Minnesota Law is also home to major research institutes that enrich intellectual life, contribute to policy debate and formation, and provide research and employment opportunities for selected law students: the James H. Binger Center for New Americans, the Corporate Institute, the Human Rights Center, the Institute on Metropolitan Opportunity, the Robina Institute of Criminal Law and Criminal Justice, the Institute on Law and Economics, and the Institute on Law and Rationality.

For students interested in international study, Minnesota Law hosts exchange programs with other law schools in many countries, including Brazil, France, Germany, Ireland, Italy, the Netherlands, Spain, Sweden, and Uruguay. These programs enable students to study abroad and provide students at home the benefit of the international perspectives that exchange students bring to the classroom.

To support students throughout law school and in their transition to practice, the Minnesota Law offers a robust academic and bar success program. The program is designed to provide support from the first day of orientation through the last day of the bar exam. During the first year, each student is paired with a faculty member to help them navigate their transition to law school. First-year students also regularly attend sessions on core law school study topics through 1L Foundations. Students are also encouraged to participate in the Structured Study Group program and Structured Writing Group program, which provide regular opportunities to receive individualized guidance to develop legal study and writing skills. Minnesota Law students recently collaborated with faculty and staff to form the Race-Informed Study Experience program, or RISE, an initiative designed to provide students of color an opportunity to discuss their experiences pursuing law. Sessions are centered around the classes that 1Ls are required to take during their second semester: property and criminal law. 

Minnesota Law also has an extensive bar preparation and support program. The director of academic and bar success supports JD students at every stage of their law school experience to help them maximize future bar success. After graduation, students prepare for the bar exam and receive one-to-one counseling, workshops, and other individualized support. As a result, the Minnesota Law has consistently had the highest bar passage rate among schools in the state.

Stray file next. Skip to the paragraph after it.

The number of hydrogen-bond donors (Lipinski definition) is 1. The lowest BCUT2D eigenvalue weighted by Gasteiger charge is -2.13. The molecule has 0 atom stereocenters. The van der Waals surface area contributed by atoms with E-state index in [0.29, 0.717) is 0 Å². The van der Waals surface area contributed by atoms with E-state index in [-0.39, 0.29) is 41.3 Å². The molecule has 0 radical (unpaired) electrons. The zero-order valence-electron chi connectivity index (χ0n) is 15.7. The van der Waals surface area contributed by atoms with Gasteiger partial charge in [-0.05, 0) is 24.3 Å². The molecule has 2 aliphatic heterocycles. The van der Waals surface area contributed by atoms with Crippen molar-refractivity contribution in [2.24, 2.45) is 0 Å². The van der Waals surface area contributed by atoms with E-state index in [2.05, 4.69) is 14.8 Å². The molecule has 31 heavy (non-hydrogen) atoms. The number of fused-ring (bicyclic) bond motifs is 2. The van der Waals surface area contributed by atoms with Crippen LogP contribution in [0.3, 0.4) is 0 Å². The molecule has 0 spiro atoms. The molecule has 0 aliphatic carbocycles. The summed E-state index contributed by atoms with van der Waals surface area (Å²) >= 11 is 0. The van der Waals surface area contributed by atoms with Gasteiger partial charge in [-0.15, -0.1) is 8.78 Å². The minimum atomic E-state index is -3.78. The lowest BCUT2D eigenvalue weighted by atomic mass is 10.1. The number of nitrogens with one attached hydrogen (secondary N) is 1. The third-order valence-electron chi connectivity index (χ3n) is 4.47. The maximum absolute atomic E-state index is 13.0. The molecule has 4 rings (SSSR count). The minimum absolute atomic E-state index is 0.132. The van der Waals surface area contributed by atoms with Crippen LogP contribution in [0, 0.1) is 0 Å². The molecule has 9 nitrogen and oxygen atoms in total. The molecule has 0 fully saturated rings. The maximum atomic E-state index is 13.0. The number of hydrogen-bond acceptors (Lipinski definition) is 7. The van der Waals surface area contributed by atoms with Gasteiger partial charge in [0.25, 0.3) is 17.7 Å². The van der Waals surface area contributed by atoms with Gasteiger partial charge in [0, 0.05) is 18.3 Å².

Student Activities

Minnesota hosts four student-edited journals: Minnesota Law Review; Law and Inequality: A Journal of Theory and PracticeMinnesota Journal of International Law; and Minnesota Journal of Law, Science, and Technology. It also hosts a faculty- and student-edited journal, the ABA Journal of Labor & Employment Law, and two faculty-edited journals: Constitutional Commentary and Crime and Justice. Students receive academic credit for their journal work.

Students also receive credit for participation in Minnesota’s exceptionally broad moot court program: Civil Rights/Civil Liberties Moot Court, Environmental Law Moot Court, Intellectual Property Moot Court, International Moot Court, Maynard Pirsig and the ABA Moot Court, and the National Moot Court. Minnesota Law students consistently advance to national and international levels in moot court competitions.

Student Life

Student Organizations

More than 35 separate student organizations cover the full spectrum of political viewpoints, social interests, intellectual pursuits, recreational activities, and musical theater aspirations.

Career Placement and Bar Passage

Beginning in their first year, all students are paired with a counselor in the Career Center who remains with the student for the duration of the student’s law school experience, providing individualized career services tailored to the student’s specific career goals. In addition, career counselors engage students though interactive workshops and career development programs. The Career Center provides professional development training through a Professional Essentials Milestone program and by connecting students to bar associations and diversity programs. Students can also participate in one of four mentorship programs coordinated by the Career Center, as well as by participating in other national mentorship programs.

Via the over 2,200 job postings on Symplicity, an online job board used by Minnesota Law, students have access to internships and post-graduate positions at law firms, corporations, public interest organizations, and government agencies around the country. Students may also participate in the on-campus recruitment program, off-campus recruitment programs, and annual job fairs. There are more than 175 employers who participate in the on-campus recruitment program, and the Career Center hosts employer off-campus recruitment interview programs in the Bay Area, Chicago, Milwaukee, Minneapolis, New York, and Washington, D.C..

Top employment markets for graduates include California, Illinois, Minnesota, Wisconsin, New York, Texas, and Washington, DC. In 2020, approximately 45 percent of graduates were employed in private firms; 15 percent in state and federal judicial clerkships; 14 percent in public interest positions, 10 percent in business and industry, and eight percent in nonprofit and government jobs. Minnesota Law alumni can be found serving as leaders in academia, business, government, the judiciary, and public interest organizations.

Minnesota Law graduates also have a high bar passage rate. In July 2021, 96% of first time takers passed the Minnesota bar exam. 

Learn more about career placement at Minnesota Law

Admission Decisions: Beyond the Numbers

In order to enroll a highly qualified, diverse class each year, the Admissions Committee conducts a holistic review of each applicants' materials and considers factors such as student engagement and leadership, professional experience, writing ability, community service, and references.

Admissions decisions are made on a rolling basis, and priority consideration for scholarship awards is March 1. For cost of attendance and scholarship award details, please see our ABA 509. 

Learn more about admission at Minnesota Law

Admitted Applicant Profile

25-75% UGPA Range at Minnesota:

3.62 to 3.93

25-75% LSAT Score Range at Minnesota:

162 to 169

25-75% UGPA Range at Minnesota:

3.62 to 3.93

25-75% LSAT Score Range at Minnesota:

162 to 169

25-75% UGPA Range at Minnesota:

3.62 to 3.93

25-75% LSAT Score Range at Minnesota:

162 to 169

Contact Information

229 19th Avenue South,
Minneapolis, MN 55455,
United States